Premier League clubs have rejected Project Big Picture but have agreed to create an emergency financial package for clubs in League One and League Two.
At a virtual meeting on Wednesday, all 20 clubs “unanimously agreed” that neither the Premier League nor The FA would endorse or pursue the proposals, which included changing the voting structure of the Premier League, as well as funding models for the English Football League (EFL) and Football Association (FA).
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The clubs have also agreed to work as a “collective” and with transparency on any future plans that involve the structure or financial of English football.
These proposals, which have now been rejected, were initially drawn up by Liverpool, with the backing of Manchester United.
'Project Big Picture' proposals
The plans had involved several other major changes to the structure of English football, with a reduction from 20 to 18 teams in the Premier League and the scrapping of the EFL Cup and Community Shield.
In a statement on Wednesday, the Premier League said: “All 20 Premier League clubs today unanimously agreed that Project Big Picture will not be endorsed or pursued by the Premier League, or The FA.
“Further, Premier League Shareholders agreed to work together as a 20-club collective on a strategic plan for the future structures and financing of English football, consulting with all stakeholders to ensure a vibrant, competitive and sustainable football pyramid.
“Clubs will work collaboratively, in an open and transparent process, focusing on competition structure, calendar, governance and financial sustainability.
“This project has the full support of The FA and will include engagement with all relevant stakeholders including fans, Government and, of course, the EFL.”
The EFL, however, said the majority of its clubs overwhelmingly supported Project Big Picture plans following meetings with chairman Rick Parry.
Six Championship clubs have told Sky Sports News they could go out of business by the end of the season without fans and without a financial bailout.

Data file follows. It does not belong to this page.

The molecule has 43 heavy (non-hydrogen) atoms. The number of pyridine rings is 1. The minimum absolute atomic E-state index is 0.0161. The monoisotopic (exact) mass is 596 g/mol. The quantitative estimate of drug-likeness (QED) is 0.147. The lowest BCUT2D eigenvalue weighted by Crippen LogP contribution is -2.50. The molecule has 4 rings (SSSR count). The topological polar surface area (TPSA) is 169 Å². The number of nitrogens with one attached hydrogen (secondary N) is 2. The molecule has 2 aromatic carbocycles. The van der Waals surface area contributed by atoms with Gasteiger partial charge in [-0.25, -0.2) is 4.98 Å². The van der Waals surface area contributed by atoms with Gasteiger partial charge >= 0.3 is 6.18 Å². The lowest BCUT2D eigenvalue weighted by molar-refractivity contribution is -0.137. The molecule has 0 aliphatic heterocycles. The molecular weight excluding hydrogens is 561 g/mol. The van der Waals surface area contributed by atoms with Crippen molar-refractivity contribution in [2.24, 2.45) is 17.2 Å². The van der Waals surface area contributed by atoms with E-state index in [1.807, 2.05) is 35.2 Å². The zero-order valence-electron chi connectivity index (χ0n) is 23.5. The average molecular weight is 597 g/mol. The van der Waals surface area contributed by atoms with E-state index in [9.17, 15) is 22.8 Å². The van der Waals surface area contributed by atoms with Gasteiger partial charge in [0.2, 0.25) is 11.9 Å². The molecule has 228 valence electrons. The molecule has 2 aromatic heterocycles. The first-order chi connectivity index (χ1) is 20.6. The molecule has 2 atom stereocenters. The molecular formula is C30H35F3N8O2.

On the EFL bailout, the Premier League said it “aims to ensure that League One and League Two clubs will not go out of business”.
It added: “League One and League Two clubs rely more heavily on matchday revenue and have fewer resources at their disposal than Championship or Premier League clubs and are therefore more at risk, especially at a time when fans are excluded from attending matches.
“This offer will consist of grants and interest-free loans totalling a further £50m on top of the £27.2m solidarity payments already advanced to League One and League Two this year, making a total of £77.2m.
“Discussions will also continue with the EFL regarding Championship clubs’ financial needs. This addresses Government concerns about lower league clubs’ financial fragility.
“Football is not the same without attending fans and the football economy is unsustainable without them. The Premier League and all our clubs remain committed to the safe return of fans as soon as possible.”
Ahead of the meeting, a Premier League club owner told Sky Sports News only six top-flight teams are in favour of the proposals.
“We are 100 per cent against the plans,” he said. “If there was a vote now I would be surprised if more than six supported it. I can guarantee you the majority of club owners are against it.”
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